To aid in your EEE communication efforts, we are re-posting the Eastern Equine Encephalitis Communication Toolkit developed in 2019 by MSPRA in partnership with the Michigan Association of Intermediate School Administrators (MAISA) and Michigan Association of Secondary School Principals (MASSP). Feel free to use it or share it as you deem appropriate.
Remember this toolkit is intended to be a support to your communication efforts. If there are questions related to EEE, please seek information from your health department or division. We are thankful to those who offered their expertise to develop this tool, and/or gave permission to share their district communication as part of this toolkit.
Per the September 11, 2020 MDHHS news release:
In 2019, there were 10 human cases of EEE in Michigan, which is equal to the total number of cases in the previous 10 years combined. Last year, Michigan accounted for 25 percent of the EEE cases nationally. It is unknown exactly why some years are more severe than others, although weather, including temperature and rainfall, are thought to play a role.
“As animal cases continue to grow, the risks to people increase as well,” said Dr. Joneigh Khaldun, MDHHS chief medical executive and chief deputy for health. “People get EEE the same way horses do – from the bite of an infected mosquito – so a case in a horse means people in that area are also at risk. Limiting exposure at outdoor activities, especially near dusk when mosquitoes are most active, is the best way to keep you and your family safe from this deadly disease.”
EEE is one of the most dangerous mosquito-borne diseases in the United States, with a 33 percent fatality rate in people who become ill. Persons younger than age 15 and over age 50 are at greatest risk of severe disease following infection.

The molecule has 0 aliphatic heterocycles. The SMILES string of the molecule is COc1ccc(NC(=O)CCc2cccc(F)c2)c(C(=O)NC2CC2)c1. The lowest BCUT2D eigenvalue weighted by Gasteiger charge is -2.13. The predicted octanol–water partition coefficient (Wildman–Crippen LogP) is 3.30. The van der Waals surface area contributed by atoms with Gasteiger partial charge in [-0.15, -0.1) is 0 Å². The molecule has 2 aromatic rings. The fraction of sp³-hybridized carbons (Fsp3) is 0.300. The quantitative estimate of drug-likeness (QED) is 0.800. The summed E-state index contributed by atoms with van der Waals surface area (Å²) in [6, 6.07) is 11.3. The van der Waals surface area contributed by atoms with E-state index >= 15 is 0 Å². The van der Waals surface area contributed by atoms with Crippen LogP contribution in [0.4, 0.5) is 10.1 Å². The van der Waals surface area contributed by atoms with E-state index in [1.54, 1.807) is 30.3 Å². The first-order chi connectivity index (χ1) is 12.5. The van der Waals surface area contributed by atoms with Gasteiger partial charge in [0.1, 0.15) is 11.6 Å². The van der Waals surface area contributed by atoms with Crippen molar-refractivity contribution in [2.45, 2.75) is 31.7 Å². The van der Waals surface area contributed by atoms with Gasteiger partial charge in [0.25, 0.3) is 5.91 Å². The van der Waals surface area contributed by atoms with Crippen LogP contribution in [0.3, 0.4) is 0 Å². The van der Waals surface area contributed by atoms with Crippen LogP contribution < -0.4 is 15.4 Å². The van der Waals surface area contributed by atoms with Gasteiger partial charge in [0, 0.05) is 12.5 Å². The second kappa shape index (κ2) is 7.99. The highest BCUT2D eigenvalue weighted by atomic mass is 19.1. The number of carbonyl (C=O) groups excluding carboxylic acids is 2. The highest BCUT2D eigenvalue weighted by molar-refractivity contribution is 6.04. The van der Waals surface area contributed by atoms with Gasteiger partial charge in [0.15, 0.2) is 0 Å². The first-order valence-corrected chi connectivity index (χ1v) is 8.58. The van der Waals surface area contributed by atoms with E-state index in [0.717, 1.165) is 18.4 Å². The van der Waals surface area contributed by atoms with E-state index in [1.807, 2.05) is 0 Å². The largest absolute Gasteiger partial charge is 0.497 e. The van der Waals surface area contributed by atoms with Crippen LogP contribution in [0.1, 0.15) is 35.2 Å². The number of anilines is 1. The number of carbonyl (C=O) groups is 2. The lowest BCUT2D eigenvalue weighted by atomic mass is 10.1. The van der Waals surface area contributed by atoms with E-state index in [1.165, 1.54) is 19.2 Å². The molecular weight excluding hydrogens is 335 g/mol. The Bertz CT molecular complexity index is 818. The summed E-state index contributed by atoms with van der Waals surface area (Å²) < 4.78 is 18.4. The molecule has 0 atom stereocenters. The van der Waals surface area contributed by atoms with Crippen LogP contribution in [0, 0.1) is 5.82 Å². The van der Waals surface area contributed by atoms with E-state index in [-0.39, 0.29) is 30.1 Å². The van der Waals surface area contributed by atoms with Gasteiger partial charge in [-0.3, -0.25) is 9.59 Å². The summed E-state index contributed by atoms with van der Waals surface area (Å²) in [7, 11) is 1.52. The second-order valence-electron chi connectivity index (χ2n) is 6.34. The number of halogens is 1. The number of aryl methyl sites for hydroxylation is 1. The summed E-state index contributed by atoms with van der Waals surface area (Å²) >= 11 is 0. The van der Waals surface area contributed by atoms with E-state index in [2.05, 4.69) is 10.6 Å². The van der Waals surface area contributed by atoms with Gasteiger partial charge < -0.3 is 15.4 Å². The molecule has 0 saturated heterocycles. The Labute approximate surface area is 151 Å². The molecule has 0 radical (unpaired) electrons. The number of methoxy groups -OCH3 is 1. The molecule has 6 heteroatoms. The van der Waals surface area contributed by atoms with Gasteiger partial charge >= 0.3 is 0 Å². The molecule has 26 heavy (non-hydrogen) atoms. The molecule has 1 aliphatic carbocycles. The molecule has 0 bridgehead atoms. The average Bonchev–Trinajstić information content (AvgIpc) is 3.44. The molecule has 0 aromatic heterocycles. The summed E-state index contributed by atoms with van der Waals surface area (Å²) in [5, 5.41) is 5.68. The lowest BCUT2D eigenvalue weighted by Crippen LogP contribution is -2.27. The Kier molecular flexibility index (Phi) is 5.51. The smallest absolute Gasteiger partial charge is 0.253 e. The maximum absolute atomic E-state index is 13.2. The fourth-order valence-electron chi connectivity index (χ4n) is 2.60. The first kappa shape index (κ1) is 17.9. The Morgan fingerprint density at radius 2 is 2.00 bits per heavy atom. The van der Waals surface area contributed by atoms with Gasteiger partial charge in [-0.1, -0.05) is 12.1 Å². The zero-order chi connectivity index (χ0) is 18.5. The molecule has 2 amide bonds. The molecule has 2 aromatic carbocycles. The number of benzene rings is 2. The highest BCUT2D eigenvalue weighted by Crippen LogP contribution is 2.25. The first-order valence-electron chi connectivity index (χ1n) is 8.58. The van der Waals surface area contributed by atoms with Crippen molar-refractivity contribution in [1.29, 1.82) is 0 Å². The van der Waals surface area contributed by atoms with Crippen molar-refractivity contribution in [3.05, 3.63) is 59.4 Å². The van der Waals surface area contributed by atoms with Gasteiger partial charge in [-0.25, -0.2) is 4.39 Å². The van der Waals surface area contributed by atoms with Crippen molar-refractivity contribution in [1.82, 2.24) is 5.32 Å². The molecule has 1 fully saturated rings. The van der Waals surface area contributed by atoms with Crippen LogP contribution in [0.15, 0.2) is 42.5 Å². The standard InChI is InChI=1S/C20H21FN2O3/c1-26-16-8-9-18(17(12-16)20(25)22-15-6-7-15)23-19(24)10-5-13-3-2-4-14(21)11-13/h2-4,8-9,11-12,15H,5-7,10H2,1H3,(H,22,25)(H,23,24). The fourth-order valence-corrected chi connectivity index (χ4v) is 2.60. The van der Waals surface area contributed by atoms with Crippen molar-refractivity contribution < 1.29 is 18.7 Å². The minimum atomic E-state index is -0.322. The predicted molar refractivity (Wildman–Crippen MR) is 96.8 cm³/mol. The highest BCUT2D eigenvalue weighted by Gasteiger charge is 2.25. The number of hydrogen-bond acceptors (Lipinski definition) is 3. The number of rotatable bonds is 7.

Signs of EEE infection include the sudden onset of fever, chills, body and joint aches, which can progress to severe encephalitis, resulting in headache, disorientation, tremors, seizures and paralysis. Anyone who thinks they may be experiencing these symptoms should contact a medical provider. Permanent brain damage, coma and death may also occur in some cases.
Residents must continue to protect themselves from mosquito bites by:
- Avoiding being outdoors from dusk to dawn when mosquitoes that carry the EEE virus are most active.
- Applying insect repellents that contain the active ingredient DEET, or other U.S. Environmental Protection Agency-approved product to exposed skin or clothing, and always follow the manufacturer’s directions for use.
- Wearing long-sleeved shirts and long pants when outdoors. Apply insect repellent to clothing to help prevent bites.
- Maintaining window and door screening to help keep mosquitoes outside.
- Emptying water from mosquito breeding sites around the home, such as buckets, unused kiddie pools, old tires, or similar sites where mosquitoes may lay eggs.
- Using nets and/or fans over outdoor eating areas.
For more information about EEE, visit Michigan.gov/EEE. You can also call the MDHHS hotline, which will now take calls for general questions about both COVID-19 and EEE, at 888-535-6136. The hotline is open from 8 a.m. to 5 p.m., Monday through Friday.
Supporting Your District in its Read by Grade Three Journey
The Read by Grade Three Communication Guide for Michigan's Public School Leaders is designed to be used in conjunction with Michigan Department of Education (MDE) materials to help schools communicate with staff, families, media and community about the Read by Grade Three Law, the Center for Educational Performance and Information (CEPI) letter of possible retention, and the Good Cause Exemption process.